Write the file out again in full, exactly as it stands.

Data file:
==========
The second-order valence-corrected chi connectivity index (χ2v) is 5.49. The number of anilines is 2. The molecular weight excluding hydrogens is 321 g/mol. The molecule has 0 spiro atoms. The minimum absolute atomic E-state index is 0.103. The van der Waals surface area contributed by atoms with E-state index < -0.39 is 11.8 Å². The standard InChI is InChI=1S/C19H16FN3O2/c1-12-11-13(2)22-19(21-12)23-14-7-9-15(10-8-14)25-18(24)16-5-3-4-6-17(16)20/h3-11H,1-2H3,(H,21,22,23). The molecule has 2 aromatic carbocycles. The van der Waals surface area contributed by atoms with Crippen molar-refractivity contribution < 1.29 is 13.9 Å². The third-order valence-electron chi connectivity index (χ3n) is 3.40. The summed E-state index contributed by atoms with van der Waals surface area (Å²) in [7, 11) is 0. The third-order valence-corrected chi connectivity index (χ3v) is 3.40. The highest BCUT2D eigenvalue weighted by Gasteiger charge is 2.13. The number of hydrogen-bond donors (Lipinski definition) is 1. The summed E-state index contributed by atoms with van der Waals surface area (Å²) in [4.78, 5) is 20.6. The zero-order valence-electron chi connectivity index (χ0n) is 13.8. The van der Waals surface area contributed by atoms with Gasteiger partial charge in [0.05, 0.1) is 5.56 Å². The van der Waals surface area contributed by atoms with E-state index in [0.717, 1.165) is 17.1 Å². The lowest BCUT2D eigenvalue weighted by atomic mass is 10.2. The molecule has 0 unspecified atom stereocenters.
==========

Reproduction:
The second-order valence-corrected chi connectivity index (χ2v) is 5.49. The number of anilines is 2. The molecular weight excluding hydrogens is 321 g/mol. The molecule has 0 spiro atoms. The minimum absolute atomic E-state index is 0.103. The van der Waals surface area contributed by atoms with E-state index < -0.39 is 11.8 Å². The standard InChI is InChI=1S/C19H16FN3O2/c1-12-11-13(2)22-19(21-12)23-14-7-9-15(10-8-14)25-18(24)16-5-3-4-6-17(16)20/h3-11H,1-2H3,(H,21,22,23). The molecule has 2 aromatic carbocycles. The van der Waals surface area contributed by atoms with Crippen molar-refractivity contribution < 1.29 is 13.9 Å². The third-order valence-electron chi connectivity index (χ3n) is 3.40. The summed E-state index contributed by atoms with van der Waals surface area (Å²) in [7, 11) is 0. The third-order valence-corrected chi connectivity index (χ3v) is 3.40. The highest BCUT2D eigenvalue weighted by Gasteiger charge is 2.13. The number of hydrogen-bond donors (Lipinski definition) is 1. The summed E-state index contributed by atoms with van der Waals surface area (Å²) in [4.78, 5) is 20.6. The zero-order valence-electron chi connectivity index (χ0n) is 13.8. The van der Waals surface area contributed by atoms with Gasteiger partial charge in [0.05, 0.1) is 5.56 Å². The van der Waals surface area contributed by atoms with E-state index in [0.717, 1.165) is 17.1 Å². The lowest BCUT2D eigenvalue weighted by atomic mass is 10.2. The molecule has 0 unspecified atom stereocenters.